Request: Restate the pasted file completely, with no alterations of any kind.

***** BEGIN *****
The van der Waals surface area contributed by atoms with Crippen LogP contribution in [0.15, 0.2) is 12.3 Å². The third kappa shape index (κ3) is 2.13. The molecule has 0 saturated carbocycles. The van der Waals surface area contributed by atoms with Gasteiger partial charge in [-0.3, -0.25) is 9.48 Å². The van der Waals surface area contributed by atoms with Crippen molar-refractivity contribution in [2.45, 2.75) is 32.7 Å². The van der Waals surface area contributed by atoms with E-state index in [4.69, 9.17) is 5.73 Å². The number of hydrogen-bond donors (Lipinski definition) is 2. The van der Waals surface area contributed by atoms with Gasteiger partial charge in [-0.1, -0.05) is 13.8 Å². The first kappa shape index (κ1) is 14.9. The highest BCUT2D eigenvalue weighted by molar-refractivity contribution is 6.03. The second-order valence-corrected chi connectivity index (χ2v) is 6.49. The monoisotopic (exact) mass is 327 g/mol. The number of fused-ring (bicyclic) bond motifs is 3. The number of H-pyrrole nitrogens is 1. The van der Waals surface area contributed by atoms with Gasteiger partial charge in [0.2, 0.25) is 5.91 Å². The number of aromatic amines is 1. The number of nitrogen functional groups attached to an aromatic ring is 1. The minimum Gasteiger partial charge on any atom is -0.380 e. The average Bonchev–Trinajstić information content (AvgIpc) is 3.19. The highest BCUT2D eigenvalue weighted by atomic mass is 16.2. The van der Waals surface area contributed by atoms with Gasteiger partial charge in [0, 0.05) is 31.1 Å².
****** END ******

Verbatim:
The van der Waals surface area contributed by atoms with Crippen LogP contribution in [0.15, 0.2) is 12.3 Å². The third kappa shape index (κ3) is 2.13. The molecule has 0 saturated carbocycles. The van der Waals surface area contributed by atoms with Gasteiger partial charge in [-0.3, -0.25) is 9.48 Å². The van der Waals surface area contributed by atoms with Crippen molar-refractivity contribution in [2.45, 2.75) is 32.7 Å². The van der Waals surface area contributed by atoms with E-state index in [4.69, 9.17) is 5.73 Å². The number of hydrogen-bond donors (Lipinski definition) is 2. The van der Waals surface area contributed by atoms with Gasteiger partial charge in [-0.1, -0.05) is 13.8 Å². The first kappa shape index (κ1) is 14.9. The highest BCUT2D eigenvalue weighted by molar-refractivity contribution is 6.03. The second-order valence-corrected chi connectivity index (χ2v) is 6.49. The monoisotopic (exact) mass is 327 g/mol. The number of fused-ring (bicyclic) bond motifs is 3. The number of H-pyrrole nitrogens is 1. The van der Waals surface area contributed by atoms with Gasteiger partial charge in [0.2, 0.25) is 5.91 Å². The number of aromatic amines is 1. The number of nitrogen functional groups attached to an aromatic ring is 1. The minimum Gasteiger partial charge on any atom is -0.380 e. The average Bonchev–Trinajstić information content (AvgIpc) is 3.19. The highest BCUT2D eigenvalue weighted by atomic mass is 16.2. The van der Waals surface area contributed by atoms with Gasteiger partial charge in [0, 0.05) is 31.1 Å².